The number of people doing gig economy work has doubled in the last three years, with young people most likely to be doing this type of flexible, insecure work, the TUC says.
The trades union body says the majority of people using apps such as Uber or Handy to find work have other roles.
This shows that “working people are battling to making ends meet”, said TUC chief Frances O’Grady.
One in 10 working age adults find work via apps or websites, the TUC said.
That compares with about one in 20 in 2016.
The data comes from a survey carried out by the University of Hertfordshire and Ipsos Mori.
Ms O’Grady said: “Huge numbers are being forced to take on casual and insecure platform work – often on top of other jobs.
“But as we’ve seen with Uber, too often these workers are denied their rights and are treated like disposable labour.”
The survey of 2,235 UK residents found that young people were most likely to be using apps to find work and accessed via laptops and smartphones – known as “platform workers”,
The survey found that nearly two-thirds of workers using apps to find work at least once a week were aged between 16 and 34.
One in seven (15%) of workers had been involved in platform work in some way, which the TUC said equated to 7.5 million people.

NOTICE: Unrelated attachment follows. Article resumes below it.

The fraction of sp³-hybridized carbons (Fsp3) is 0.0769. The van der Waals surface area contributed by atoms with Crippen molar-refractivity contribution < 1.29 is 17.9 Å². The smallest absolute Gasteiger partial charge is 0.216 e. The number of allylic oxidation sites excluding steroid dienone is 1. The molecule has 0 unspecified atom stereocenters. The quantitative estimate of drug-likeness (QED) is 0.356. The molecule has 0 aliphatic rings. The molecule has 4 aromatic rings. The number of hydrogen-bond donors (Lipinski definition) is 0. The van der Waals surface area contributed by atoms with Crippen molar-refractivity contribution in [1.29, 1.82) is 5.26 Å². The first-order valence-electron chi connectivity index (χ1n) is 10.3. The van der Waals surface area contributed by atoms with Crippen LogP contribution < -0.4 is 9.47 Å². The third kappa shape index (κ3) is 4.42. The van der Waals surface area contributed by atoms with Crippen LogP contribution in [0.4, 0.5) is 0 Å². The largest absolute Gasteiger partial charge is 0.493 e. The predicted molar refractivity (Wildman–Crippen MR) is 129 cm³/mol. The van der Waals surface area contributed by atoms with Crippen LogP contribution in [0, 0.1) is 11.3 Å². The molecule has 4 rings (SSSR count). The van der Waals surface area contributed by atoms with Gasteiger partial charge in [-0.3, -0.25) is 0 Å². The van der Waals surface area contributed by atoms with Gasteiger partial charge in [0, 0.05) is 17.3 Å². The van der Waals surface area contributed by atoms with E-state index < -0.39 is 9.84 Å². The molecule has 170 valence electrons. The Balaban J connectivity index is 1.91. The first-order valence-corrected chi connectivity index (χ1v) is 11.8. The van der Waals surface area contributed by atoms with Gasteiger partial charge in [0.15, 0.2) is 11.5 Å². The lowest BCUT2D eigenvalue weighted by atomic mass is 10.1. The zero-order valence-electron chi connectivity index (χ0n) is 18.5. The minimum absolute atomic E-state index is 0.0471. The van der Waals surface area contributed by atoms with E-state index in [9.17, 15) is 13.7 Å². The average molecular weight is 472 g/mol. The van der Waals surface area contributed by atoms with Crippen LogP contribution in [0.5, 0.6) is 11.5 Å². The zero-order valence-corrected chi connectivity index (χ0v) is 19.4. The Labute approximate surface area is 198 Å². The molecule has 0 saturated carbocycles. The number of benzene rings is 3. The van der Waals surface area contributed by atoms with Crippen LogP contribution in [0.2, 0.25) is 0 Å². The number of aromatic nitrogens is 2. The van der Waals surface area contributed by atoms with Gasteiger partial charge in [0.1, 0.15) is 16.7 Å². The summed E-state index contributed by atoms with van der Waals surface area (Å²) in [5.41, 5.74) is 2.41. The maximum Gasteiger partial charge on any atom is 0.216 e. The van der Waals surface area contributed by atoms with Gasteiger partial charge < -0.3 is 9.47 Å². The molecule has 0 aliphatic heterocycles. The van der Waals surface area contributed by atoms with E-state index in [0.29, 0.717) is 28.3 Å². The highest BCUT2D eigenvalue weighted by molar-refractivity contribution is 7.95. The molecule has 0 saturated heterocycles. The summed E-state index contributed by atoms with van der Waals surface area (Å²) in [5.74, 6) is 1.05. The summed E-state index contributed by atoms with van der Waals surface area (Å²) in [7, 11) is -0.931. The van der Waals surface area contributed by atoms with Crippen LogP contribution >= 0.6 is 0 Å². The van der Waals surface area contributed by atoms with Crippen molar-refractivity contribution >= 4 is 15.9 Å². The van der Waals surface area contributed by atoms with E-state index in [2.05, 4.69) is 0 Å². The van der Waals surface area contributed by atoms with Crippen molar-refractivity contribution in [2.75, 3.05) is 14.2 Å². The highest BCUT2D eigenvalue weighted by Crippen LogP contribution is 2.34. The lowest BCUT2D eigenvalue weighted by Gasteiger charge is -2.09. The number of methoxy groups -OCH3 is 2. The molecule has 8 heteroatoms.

Changing world of work
Ursula Huws, professor of labour and globalisation at the University of Hertfordshire, said the work being sought was not just taxi driving and food delivery.
“They’re only a small proportion of gig workers. They’re outnumbered by an invisible army of people working remotely on their computers or smartphones or providing services in other people’s homes,” she said.
Six in 10 of the respondents to the survey admitted buying services in this way at some point.
The TUC said the survey showed that it was time for all workers to get basic rights such as the minimum wage and holiday.
“The world of work is changing fast and working people don’t have the protection they need,” Ms O’Grady said.
At the end of last year, the government said it was introducing measures to give better protection to workers on zero-hour contracts, agency employees or gig economy workers.
Staff would have to be told details of their rights from their first day in a job, including eligibility for paid and sick leave, and given the right to require more predictable hours.
In February 2018, the Department for Business, Energy and Industrial Strategy published research showing that 4.4% of the population in Great Britain had worked in the gig economy in the last 12 months.